LOCATION, location, location – put your business in the right place and you give yourself every chance of winning. Amisha Patel got her location spot on when she took over this business on the south coast almost three years ago.

She had plenty of experience as a saleswoman, having previously worked for furniture supplier DFS, and she made a shrewd decision to set up shop in a town populated to a large extent by wealthy retirees with a decent amount spare cash.

“There are a lot of older people who live here and they tend to have a lot of disposable income,” she says.

“They just need looking after and friendly people who they can trust. The part of the job I enjoy most is chatting to customers every day – you don’t need to read the paper to know what’s going on.”

One of the first changes she made to the business was to alter the layout and give everything a good clean. Since she took over she has quadrupled turnover to a healthy £12,000 a week.

One thing she learned at DFS was that being a good salesperson is all about attitude – and her first rule is that service should always come with a smile.

“If people can’t find an item I will always go and get it for them. It’s rude just to point and say ‘It’s over there’ – because it shows you don’t have time for your customer. Always give people a welcome and a smile and be happy to help.”

When possible she prefers to have her female staff members behind the counter because customers find it easier to talk to them.

There is a diary kept behind the counter for whoever is on duty. Whenever a customer is looking for something they do not stock, an entry is made in the diary to keep a record. Where possible an order will be made for any items they do not currently have. Most recently they bought in confetti for a celebration and some straws for a child in hospital who was not able to drink from a glass.

“Convenience means when they walk in, you should have what they are looking for,” says Amisha.

One thing that sets her business apart from competitors is that they deliver to anyone who can’t come out to the shop – be it elderly people or mums who are busy looking after children. They deliver to 250 people on the paper round and on top of that there are about 100 more deliveries a week for groceries.

“It’s about looking after people. And those customers who are regularly delivered to – for them it becomes a routine to buy from the shop. And ultimately it’s all about money.”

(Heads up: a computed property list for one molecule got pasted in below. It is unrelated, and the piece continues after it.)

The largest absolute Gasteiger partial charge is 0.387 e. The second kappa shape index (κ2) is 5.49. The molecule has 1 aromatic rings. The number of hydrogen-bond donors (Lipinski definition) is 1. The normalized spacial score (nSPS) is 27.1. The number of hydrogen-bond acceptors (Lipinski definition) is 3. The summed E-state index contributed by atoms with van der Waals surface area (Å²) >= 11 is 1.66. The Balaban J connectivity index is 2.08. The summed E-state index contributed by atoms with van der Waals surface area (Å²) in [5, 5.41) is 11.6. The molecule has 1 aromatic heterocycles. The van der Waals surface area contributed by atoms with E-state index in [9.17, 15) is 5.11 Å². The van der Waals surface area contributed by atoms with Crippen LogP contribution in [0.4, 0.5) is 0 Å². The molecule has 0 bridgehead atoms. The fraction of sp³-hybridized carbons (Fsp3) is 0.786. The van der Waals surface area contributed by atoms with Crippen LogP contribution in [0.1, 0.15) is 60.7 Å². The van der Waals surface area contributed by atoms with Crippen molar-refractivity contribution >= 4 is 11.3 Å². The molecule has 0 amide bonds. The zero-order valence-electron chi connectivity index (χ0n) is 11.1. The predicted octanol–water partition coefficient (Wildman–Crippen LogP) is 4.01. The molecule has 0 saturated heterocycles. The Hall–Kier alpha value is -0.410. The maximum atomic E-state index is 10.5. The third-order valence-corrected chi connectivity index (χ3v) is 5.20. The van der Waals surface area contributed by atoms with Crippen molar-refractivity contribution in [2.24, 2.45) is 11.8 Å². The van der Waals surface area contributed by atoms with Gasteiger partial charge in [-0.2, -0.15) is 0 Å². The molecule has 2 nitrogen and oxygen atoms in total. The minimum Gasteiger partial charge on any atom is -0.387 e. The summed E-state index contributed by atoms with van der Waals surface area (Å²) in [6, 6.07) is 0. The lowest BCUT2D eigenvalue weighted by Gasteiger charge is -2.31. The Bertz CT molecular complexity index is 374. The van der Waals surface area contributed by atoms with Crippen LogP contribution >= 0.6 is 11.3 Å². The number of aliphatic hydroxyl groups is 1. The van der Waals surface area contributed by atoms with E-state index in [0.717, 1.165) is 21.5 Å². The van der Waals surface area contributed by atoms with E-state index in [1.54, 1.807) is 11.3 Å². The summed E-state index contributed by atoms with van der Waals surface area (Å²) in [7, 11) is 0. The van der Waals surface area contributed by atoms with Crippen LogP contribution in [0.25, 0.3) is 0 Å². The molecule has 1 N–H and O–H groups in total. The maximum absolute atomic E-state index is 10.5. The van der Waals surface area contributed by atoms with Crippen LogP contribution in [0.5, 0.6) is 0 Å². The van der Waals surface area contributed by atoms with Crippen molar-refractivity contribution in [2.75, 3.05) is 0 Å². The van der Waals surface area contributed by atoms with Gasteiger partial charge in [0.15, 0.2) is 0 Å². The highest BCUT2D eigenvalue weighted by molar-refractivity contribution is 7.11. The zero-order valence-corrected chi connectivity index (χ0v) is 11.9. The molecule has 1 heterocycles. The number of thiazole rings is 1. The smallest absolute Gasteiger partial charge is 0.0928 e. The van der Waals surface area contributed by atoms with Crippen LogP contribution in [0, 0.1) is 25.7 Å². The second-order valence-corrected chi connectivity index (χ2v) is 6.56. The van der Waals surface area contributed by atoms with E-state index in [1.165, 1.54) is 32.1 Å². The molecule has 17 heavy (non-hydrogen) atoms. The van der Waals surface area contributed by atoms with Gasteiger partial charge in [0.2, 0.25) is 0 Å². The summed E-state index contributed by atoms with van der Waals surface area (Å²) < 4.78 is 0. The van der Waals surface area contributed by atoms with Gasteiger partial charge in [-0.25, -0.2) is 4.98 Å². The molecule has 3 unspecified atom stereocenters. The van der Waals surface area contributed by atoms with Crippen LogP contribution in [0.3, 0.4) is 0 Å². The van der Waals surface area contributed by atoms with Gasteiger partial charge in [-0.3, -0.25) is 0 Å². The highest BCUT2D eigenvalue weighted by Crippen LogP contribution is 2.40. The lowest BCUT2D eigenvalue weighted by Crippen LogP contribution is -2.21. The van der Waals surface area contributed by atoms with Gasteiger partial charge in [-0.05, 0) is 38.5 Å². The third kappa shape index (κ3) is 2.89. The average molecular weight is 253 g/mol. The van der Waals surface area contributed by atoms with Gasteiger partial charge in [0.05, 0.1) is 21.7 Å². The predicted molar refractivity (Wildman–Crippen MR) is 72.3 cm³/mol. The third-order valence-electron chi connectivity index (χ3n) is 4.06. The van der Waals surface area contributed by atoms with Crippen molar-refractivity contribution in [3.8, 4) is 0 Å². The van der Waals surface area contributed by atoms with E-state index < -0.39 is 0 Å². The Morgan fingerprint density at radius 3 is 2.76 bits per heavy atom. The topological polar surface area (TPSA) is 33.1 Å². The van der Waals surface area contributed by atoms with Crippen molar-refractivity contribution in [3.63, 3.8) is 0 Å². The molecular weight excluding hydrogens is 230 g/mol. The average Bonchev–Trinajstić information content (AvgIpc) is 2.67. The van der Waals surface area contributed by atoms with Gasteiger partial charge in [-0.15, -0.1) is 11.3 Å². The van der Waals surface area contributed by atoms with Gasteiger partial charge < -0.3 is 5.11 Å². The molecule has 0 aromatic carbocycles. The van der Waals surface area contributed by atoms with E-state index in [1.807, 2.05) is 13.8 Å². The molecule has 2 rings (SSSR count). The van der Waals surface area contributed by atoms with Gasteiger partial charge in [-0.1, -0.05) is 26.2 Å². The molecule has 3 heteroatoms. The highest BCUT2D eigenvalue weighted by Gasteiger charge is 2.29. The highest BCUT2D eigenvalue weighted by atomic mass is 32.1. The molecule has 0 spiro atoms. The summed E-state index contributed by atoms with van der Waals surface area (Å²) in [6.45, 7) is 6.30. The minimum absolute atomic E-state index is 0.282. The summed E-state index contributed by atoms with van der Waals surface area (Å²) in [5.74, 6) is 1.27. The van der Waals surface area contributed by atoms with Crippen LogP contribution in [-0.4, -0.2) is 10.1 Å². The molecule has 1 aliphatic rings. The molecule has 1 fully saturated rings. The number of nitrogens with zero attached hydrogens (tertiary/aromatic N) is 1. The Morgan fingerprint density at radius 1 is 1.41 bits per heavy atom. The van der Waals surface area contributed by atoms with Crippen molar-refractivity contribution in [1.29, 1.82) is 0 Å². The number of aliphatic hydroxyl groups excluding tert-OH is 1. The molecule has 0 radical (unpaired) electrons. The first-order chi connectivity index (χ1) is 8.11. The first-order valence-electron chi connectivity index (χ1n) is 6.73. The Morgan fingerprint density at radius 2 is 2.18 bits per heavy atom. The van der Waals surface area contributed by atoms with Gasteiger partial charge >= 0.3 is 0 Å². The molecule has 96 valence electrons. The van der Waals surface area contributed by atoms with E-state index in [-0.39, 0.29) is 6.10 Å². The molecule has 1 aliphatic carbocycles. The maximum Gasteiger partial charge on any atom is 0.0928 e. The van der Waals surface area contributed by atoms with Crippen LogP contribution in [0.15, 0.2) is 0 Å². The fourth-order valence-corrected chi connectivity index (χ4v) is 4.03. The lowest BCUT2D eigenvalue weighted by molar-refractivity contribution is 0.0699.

News is her most important category, followed by confectionery and soft drinks, then beer, fresh and frozen food and toiletries. Although Amisha has an off licence she deliberately chooses not to focus that heavily on her BWS offering because it is hard to compete with the supermarkets and because of the problems alcohol causes in society. Instead she concentrates on areas like stationery where she is an expert. Greeting cards are one of the most important footfall drivers, with 300 sold every month.

“These cards are an English tradition and we sell something for every occasion,” she says.

Getting the look of the shop right is important, and this is partly down to using attractive packaging – like the penny sweet jars which add a touch of theatre. The sweets, which come from Bonds, are popular with customers of all ages – not just children.

Amisha has big plans to open a second, bigger store nearby, but she has no intention of joining a symbol group – and she is proud to be going it alone.

She says: “The best thing about being an independent retailer is that you are working for yourself. You are your own boss.”




  • The Village Convenience Store,
  • Sompting, West Sussex
  • Trading since April 2010
  • Staff: five
  • Size: 800 sq ft


  1. Give service with a smile
  2. Always keep stocked up on the right products
  3. Always ask customers how you can improve